Check-in Specials: unlocked when a user checks in to your venue a certain number of times. (“FourSquare says you’ve been here 10 times? That’s a free drink for you!”)
Frequency-based Specials: are unlocked every X check-ins. (“FourSquare users get 20% off any entree every 5th check-in!”)
Wildcard Specials: always unlocked, but your staff has to verify some extra conditions before awarding the Special. (“Show us your FourSquare Swarm badge and get a free drink!”)
So aside from businesses who want to increase traffic to their venues and gain customer loyalty through the competitive gaming aspect of FourSquare, others who should use FourSquare are those who want to play the “mayor game” and earn “badges”, “rewards” and the bragging rights involved with all of this.
FourSquare users can promote their favorite business simply by checking in, but can and should also offer tips about these venues. In the spirit of social media, this is all done with no “expectation” of a return. But, if used correctly, FourSquare provides a built-in reward system for dedicated users. The reward for businesses is continued patronage by their loyal fans and free marketing courtesy of their best customers.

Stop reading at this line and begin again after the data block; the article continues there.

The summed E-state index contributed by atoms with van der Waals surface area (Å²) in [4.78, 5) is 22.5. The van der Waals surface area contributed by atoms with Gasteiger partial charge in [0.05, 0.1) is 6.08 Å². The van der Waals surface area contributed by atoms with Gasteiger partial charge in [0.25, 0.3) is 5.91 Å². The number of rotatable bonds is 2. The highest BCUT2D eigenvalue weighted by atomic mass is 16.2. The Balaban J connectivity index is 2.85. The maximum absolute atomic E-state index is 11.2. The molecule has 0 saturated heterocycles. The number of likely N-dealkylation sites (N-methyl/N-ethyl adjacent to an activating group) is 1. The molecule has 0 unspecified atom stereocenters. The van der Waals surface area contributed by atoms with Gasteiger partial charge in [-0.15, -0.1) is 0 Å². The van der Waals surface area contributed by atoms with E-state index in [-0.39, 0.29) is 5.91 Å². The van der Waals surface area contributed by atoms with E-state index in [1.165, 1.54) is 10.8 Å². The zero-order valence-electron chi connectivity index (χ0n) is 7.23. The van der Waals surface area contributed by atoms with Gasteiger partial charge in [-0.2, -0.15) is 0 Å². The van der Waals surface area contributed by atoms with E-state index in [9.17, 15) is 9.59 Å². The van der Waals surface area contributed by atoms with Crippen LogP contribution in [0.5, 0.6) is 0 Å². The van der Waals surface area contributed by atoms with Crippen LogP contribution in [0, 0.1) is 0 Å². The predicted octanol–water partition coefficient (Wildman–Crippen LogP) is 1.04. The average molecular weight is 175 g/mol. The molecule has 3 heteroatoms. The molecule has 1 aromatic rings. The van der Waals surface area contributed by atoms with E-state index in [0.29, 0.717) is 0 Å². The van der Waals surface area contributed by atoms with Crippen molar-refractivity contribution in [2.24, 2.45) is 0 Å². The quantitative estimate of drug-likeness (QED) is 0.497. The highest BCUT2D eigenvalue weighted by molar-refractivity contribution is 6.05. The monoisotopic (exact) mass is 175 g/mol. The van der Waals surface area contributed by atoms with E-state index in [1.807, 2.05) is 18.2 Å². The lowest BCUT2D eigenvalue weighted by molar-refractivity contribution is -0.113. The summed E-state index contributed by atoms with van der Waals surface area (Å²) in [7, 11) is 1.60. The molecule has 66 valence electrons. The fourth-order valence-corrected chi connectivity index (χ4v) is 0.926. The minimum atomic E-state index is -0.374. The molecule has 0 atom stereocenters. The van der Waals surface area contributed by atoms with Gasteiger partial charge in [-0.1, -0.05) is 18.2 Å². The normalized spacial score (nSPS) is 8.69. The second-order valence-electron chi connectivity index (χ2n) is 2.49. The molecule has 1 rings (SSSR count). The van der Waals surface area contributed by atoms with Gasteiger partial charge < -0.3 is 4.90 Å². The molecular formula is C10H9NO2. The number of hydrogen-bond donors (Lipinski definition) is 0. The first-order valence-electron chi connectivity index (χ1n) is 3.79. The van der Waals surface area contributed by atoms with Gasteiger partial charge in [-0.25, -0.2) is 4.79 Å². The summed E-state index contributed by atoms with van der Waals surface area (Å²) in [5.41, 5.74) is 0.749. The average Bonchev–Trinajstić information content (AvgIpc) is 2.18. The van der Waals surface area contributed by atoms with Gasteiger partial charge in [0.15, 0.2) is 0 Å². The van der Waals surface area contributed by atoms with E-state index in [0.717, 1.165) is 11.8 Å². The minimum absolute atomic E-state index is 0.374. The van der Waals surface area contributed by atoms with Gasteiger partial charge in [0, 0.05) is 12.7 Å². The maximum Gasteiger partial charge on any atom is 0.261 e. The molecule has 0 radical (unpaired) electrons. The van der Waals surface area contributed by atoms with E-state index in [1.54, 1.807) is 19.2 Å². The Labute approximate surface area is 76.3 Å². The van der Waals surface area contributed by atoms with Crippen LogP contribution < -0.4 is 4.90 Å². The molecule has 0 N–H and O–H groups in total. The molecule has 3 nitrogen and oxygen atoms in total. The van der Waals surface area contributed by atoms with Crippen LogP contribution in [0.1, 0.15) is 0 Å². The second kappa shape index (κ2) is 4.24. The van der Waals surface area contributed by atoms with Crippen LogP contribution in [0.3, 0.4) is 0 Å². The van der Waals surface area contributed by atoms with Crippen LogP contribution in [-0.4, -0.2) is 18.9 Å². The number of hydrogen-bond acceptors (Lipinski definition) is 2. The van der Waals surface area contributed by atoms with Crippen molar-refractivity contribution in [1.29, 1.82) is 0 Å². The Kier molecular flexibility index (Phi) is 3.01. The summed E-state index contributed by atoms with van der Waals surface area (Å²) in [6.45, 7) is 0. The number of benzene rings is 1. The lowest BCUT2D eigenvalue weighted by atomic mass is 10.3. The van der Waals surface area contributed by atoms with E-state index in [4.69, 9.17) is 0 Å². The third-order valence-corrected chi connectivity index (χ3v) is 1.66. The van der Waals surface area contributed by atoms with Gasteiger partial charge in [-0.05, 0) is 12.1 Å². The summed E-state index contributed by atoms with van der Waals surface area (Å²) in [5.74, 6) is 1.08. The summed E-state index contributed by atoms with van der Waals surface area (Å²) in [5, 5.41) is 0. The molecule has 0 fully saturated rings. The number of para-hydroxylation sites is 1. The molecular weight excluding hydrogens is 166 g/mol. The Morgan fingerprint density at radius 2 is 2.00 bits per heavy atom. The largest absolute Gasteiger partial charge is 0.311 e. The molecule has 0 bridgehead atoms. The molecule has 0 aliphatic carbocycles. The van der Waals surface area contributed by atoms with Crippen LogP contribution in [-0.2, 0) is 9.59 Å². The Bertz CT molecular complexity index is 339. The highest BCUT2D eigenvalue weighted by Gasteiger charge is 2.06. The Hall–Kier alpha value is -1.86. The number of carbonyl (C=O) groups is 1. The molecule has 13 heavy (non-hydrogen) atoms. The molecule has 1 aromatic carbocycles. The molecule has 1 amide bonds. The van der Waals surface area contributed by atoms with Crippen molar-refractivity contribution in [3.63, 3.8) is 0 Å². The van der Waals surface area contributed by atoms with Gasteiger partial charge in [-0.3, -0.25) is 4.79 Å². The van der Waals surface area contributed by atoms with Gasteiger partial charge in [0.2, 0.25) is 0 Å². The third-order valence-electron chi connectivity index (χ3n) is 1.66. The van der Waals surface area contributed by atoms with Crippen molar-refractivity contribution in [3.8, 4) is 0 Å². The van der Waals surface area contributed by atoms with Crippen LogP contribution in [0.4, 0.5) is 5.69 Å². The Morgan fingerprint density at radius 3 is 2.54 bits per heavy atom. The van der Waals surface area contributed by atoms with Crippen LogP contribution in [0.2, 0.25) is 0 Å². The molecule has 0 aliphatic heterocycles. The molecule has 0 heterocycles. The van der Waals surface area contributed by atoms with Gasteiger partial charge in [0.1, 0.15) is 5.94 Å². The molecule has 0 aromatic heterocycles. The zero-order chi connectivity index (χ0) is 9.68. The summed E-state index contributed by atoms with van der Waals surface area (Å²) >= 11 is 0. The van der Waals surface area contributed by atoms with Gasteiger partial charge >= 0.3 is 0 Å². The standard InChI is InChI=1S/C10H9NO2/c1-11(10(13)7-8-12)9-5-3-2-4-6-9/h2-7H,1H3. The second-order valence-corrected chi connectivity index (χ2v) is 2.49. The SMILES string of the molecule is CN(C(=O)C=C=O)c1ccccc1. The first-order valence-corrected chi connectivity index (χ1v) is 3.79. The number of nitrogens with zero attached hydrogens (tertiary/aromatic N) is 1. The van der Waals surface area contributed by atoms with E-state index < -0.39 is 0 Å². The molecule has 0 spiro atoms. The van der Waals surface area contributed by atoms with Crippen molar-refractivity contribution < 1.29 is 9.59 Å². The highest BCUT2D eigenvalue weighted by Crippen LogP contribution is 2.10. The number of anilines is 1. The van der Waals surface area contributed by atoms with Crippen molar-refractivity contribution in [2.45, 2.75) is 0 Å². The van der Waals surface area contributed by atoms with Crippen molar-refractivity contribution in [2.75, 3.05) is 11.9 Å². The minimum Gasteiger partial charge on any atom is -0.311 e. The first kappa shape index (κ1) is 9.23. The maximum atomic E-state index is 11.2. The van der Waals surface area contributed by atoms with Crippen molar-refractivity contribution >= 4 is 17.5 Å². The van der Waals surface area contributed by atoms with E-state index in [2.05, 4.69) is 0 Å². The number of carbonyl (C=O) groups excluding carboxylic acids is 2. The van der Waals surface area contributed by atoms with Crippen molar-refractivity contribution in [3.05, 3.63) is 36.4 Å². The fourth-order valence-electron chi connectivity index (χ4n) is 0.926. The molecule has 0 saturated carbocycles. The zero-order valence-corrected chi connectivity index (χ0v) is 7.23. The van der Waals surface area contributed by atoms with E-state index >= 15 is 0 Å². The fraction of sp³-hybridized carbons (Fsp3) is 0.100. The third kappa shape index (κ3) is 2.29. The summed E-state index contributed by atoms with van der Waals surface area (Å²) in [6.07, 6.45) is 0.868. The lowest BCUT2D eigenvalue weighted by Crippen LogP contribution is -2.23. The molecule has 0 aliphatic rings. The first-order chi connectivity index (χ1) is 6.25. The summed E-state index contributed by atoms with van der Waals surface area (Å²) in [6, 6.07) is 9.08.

Hopefully this clears up some of the confusion as to Who Should Use FourSquare. Check back here soon for: 4 Blog Posts About FourSquare: Part 3 – A Case Study of Successful Engagement via FourSquare.
I find it a bit amusing that that my two sources are a newspaper web site (which makes mention of declining readership) and a Social Media blog (which states the importance of traditional media).
I also find it amusing that many of those who will make the statement that “traditional media is dead” are also the first to tweet or blog and brag about being featured in a magazine piece, newspaper article or television show/segment. I am a big fan of all things new and techy, and love social media, but I don’t think we should be dancing on the grave of traditional media just yet (so to speak).